Jun 04 0 Responses

A Wire Frame for Running an Agile Software Project

One of the most contentious and discussed topics on our team was how to actually run an agile project. After a lot of good debate and maybe a few bad arguments, here is a wire frame of how we run agile software projects.

  1. Create a backlog for the project.
    1. Get with stakeholders and ask them what they are looking for in the software.
    2. Write high level user stories with the stakeholders. Format like:
      As a (role) I need (something).
  2. Discuss user stories with the development team and assign story points to each card.
    1. Story points are assigned to each story using planning poker.
    2. The numbering system used for story points will be a subset of Fibonacci numbers (1, 2, 3, 5, and 8). These points will be assigned where user stories are relative to each other. A story assigned a 2 is twice as complicated as a 1 and 2/3s as complicated as a 3.
  3. At the beginning of each one week iteration, user stories are selected by the development team until the total number of story points equal the team’s velocity.
    1. The stories are detailed out further to add “so that (benefit)” to the story where the card now reads: As a (role) I need (something) so that (benefit).
    2. With this additional information, at any developer’s request, the user story can be assigned a new story point value via planning poker.
    3. All cards with a Fibonacci number of 5, or 8 are broken down into multiple user stories until there is nothing with a value assigned to it that is greater than a 1, 2, or 3.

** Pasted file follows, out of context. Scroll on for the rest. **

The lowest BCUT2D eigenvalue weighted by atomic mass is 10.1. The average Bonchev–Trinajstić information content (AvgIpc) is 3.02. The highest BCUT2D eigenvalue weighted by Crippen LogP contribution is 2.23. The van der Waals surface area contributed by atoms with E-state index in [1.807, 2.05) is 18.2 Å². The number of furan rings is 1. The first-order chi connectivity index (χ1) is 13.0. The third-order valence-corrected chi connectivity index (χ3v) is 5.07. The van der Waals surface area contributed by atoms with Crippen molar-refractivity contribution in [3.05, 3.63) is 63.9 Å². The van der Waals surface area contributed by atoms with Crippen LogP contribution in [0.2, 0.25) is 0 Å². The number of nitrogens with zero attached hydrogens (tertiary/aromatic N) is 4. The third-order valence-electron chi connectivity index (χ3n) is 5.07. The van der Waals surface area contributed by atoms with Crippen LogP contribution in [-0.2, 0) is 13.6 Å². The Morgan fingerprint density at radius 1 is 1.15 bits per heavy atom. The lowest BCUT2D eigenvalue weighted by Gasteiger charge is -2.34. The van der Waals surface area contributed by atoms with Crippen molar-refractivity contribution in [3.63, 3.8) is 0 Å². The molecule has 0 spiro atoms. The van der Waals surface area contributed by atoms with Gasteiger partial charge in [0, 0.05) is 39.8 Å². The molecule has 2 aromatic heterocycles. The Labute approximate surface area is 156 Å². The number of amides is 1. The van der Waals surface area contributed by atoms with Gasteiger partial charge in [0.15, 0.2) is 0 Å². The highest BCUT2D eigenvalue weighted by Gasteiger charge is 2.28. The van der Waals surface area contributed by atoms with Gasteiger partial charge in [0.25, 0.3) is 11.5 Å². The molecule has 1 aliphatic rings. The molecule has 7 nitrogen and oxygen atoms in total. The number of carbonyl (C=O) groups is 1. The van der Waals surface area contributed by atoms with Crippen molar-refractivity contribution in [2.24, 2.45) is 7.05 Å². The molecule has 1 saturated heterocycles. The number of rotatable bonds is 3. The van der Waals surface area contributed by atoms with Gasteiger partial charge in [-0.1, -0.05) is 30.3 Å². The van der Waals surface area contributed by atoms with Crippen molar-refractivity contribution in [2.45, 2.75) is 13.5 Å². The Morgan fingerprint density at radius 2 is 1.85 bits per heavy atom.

4. Add acceptance criteria to each card.
    5. The numbers are added up again, and if the number is less than the velocity of the team, additional user stories are added. If the number is greater than the velocity of the team, user stories are taken away.
  4. The cards for an iteration are placed on a board and developers grab one when they begin to work on it.
  5. Once complete, the developer places the card on the “Complete” board and grabs the next available card.
  6. At the end of each one week iteration, a retrospective is held to discuss lessons learned, any new cards added to the project, and any changes to the team’s velocity. The team will show working software to stakeholders and users when applicable for feedback and sign off.
  7. Any new stories that were added to the project are assigned a story point value and added to the backlog board.
  8. Plan the next week’s iteration (restart at Step 3).

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